|Publication number||US5169334 A|
|Application number||US 07/779,917|
|Publication date||Dec 8, 1992|
|Filing date||Oct 21, 1991|
|Priority date||Oct 30, 1990|
|Publication number||07779917, 779917, US 5169334 A, US 5169334A, US-A-5169334, US5169334 A, US5169334A|
|Original Assignee||Yazaki Corporation|
|Export Citation||BiBTeX, EndNote, RefMan|
|Patent Citations (3), Referenced by (11), Classifications (6), Legal Events (6)|
|External Links: USPTO, USPTO Assignment, Espacenet|
The present invention relates to a screw-fastened electrical connector in which a housing is provided with a plurality of screw means and another housing is provided with a plurality of screw reception means so that the screw means are engaged with the screw reception means to smoothly fasten the housings to each other.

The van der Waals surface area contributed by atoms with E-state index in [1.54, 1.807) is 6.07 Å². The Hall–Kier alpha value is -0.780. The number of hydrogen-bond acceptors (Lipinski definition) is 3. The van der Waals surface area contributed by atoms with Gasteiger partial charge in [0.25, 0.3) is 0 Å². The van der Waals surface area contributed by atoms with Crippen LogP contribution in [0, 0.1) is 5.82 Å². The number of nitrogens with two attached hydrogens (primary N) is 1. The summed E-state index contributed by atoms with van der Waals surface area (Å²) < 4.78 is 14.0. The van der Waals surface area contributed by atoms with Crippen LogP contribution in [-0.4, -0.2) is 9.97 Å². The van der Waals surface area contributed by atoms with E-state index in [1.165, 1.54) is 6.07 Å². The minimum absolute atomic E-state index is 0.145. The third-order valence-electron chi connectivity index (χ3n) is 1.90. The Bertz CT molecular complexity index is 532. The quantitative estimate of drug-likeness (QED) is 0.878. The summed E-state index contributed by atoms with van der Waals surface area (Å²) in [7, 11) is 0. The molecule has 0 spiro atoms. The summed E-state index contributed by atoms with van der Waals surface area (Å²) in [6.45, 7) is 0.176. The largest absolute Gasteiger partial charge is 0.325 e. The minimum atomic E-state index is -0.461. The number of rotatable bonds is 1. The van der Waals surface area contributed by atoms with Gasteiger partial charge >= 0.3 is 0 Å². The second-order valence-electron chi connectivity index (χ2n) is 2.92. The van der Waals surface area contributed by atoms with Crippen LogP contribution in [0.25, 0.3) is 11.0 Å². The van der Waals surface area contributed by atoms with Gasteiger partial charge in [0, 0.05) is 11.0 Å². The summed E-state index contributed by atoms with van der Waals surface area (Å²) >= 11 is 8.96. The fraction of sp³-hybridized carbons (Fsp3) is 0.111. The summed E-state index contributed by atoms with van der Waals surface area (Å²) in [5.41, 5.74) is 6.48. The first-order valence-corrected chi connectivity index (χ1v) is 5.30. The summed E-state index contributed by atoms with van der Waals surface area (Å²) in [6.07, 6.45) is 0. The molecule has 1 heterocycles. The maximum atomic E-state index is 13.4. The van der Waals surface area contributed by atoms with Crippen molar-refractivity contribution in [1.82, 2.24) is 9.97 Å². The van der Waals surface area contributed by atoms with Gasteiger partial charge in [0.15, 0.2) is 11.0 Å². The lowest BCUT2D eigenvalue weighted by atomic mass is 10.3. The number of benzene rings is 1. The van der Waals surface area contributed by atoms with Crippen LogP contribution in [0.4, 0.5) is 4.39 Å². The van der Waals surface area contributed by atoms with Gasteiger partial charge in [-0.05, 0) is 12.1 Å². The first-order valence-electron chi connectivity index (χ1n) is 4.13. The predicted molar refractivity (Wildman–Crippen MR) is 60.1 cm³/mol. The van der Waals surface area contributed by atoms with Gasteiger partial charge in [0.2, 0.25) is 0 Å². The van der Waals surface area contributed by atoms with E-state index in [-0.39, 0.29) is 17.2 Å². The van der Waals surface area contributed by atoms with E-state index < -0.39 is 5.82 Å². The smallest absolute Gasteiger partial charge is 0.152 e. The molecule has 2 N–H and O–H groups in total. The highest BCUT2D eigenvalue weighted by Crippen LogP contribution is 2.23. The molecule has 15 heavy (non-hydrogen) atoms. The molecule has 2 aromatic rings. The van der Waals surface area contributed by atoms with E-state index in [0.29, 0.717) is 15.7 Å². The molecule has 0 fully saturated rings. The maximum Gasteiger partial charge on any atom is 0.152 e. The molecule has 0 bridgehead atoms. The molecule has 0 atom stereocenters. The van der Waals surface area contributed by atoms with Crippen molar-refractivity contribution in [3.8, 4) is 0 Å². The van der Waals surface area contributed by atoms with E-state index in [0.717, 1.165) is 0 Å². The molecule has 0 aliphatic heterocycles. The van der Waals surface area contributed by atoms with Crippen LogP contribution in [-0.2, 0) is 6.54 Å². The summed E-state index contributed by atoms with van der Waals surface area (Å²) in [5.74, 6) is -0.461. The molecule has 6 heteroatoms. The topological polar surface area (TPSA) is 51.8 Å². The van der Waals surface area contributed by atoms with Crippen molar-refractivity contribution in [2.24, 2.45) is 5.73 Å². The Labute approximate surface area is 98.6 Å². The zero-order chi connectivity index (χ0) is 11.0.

FIG. 3 is a perspective exploded view of a conventional screw-fastened electrical connector including a male housing 26 made of a synthetic resin and shaped as a slender rectangular parallelepiped, and a female housing 30. The male housing 26 has a plurality of terminal chambers 28 disposed in mutually crossing rows to accommodate female terminals 27, and is provided with a fastening bolt 29 rotatably supported at the center of the male housing. A plurality of male terminals 31, which are inserted into the female terminals 27, are planted in the female housing 30. A fastening nut 32 is secured to the female housing 30 at the center thereof. When the male housing 26 is put in the female housing 30 and they are fastened to each other by screwing the bolt 29 into the nut 32, as shown in FIG. 4, a moment acts to the male housing across the longitudinal direction thereof due to a force for inserting the male terminals 31 into the female terminals 27 and increases gradually. For that reason, the male housing 26 warps to make the electrical connection of the terminals 27 and 31 imperfect. This is a problem.